Felix Zulauf gave a rare interview with Eric King where he described the deflationary collapse that he expects in the next decade.
“I think this is completely different than the 1970s. In the 1970s we had an inflationary problem that was due to bottlenecks here and there and everywhere in the booming world economy.
Today our problem is deflation. The deflationary problem is due to too much debt outstanding. When an entity has too much debt it has to borrow more and more to pay the interest. We are in that Ponzi type of scheme. At some point in time you begin to decrease your income that is discretionary to spend and invest because more and more goes to paying and servicing interest on your debt. We are at a level where we have too much debt which is highly deflationary, so it’s forcing our system down and we won’t have much of economic growth in coming years, certainly not enough to service the outstanding debt. Therefore the problem is deflationary in nature not inflationary in nature.
Now I think the US as well as many other industrialized countries are going eventually to hit the wall because we are in the final, the end game of this system as we knew it over the past 70 years. It means that we will enter a deflationary period which is extenuating and the policy makers are trying to counteract and fight it by using highly inflationary policies. So it’s a sort of a dance on a high rope, a high risk dance. We do not know for certain which way the dancer will eventually fall down to. Some argue it’s going to be a deflationary collapse and others argue it will be hyperinflation.
I think that the deflationary pressure in our system will increase and intensify over the next few years and we will come to the point where we have a Lehman, AIG, Citibank in one day happening. And then you have you have a banking system, I mean I do not mean those particular companies but entities of the same significance in our system. At that point of time there is no way that the banking system can handle it. Our banking system in the US and Europe has an equity capital of between 2% and 4%, the big money center banks. In such a situation they will be bust.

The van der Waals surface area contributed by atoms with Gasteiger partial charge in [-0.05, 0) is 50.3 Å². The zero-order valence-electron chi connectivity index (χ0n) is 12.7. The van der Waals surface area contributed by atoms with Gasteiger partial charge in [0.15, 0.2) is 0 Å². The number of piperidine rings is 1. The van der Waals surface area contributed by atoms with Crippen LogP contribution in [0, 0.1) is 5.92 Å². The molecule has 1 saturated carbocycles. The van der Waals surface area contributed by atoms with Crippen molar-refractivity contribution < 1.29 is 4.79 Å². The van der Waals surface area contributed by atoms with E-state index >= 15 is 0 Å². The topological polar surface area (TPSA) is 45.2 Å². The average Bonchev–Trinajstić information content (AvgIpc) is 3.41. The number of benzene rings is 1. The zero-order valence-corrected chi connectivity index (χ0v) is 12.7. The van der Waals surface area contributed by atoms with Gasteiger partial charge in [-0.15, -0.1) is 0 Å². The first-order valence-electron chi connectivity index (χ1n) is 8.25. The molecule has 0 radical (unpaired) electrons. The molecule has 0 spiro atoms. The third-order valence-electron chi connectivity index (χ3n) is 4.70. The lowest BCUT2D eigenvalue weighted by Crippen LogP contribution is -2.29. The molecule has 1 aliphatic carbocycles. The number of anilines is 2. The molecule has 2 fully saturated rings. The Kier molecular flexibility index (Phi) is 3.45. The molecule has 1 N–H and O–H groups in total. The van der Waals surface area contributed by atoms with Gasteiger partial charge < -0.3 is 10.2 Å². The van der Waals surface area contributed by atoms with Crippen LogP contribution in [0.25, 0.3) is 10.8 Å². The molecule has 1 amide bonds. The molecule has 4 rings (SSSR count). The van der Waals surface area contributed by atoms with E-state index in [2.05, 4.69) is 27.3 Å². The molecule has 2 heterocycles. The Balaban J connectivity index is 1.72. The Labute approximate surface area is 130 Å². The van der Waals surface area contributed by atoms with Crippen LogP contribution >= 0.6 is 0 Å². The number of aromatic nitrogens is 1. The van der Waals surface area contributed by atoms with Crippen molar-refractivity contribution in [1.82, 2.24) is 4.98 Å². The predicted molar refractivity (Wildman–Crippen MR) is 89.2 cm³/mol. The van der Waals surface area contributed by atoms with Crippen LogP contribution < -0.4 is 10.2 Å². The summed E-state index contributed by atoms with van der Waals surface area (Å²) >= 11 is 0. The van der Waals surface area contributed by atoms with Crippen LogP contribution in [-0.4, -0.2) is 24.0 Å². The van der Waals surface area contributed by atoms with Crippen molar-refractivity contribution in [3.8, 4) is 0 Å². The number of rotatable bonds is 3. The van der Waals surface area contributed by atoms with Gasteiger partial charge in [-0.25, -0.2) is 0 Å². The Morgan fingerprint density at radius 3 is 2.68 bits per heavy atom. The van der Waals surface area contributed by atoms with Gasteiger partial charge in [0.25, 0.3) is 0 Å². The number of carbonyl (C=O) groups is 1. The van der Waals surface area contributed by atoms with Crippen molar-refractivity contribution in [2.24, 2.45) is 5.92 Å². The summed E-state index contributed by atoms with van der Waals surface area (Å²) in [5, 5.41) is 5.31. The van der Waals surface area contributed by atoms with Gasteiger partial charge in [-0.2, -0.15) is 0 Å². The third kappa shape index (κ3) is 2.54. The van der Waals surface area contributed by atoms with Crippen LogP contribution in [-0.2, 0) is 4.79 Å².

Therefore, next time the government cannot come in again because many of those governments are already perceived as bust too. At that point in time I think that the central banks will come in big time and you will see the balance sheets of the central banks will not expand by a factor of two or three but probably by a factor of 50 or 100, or something like that. Once that happens than you have virtually in a matter of a few weeks a situation where you basically make our currencies as we knew them invaluable, you destroy them. I think that at that point in time you will see some activity on the side of the central banks within a short period of time we will have a currency reform due to the crisis. That’s the sort of events that I see in the next five or six years. I cannot tell you if it will happen in two years, or in five years or in seven years but I think that we will see it in this decade.”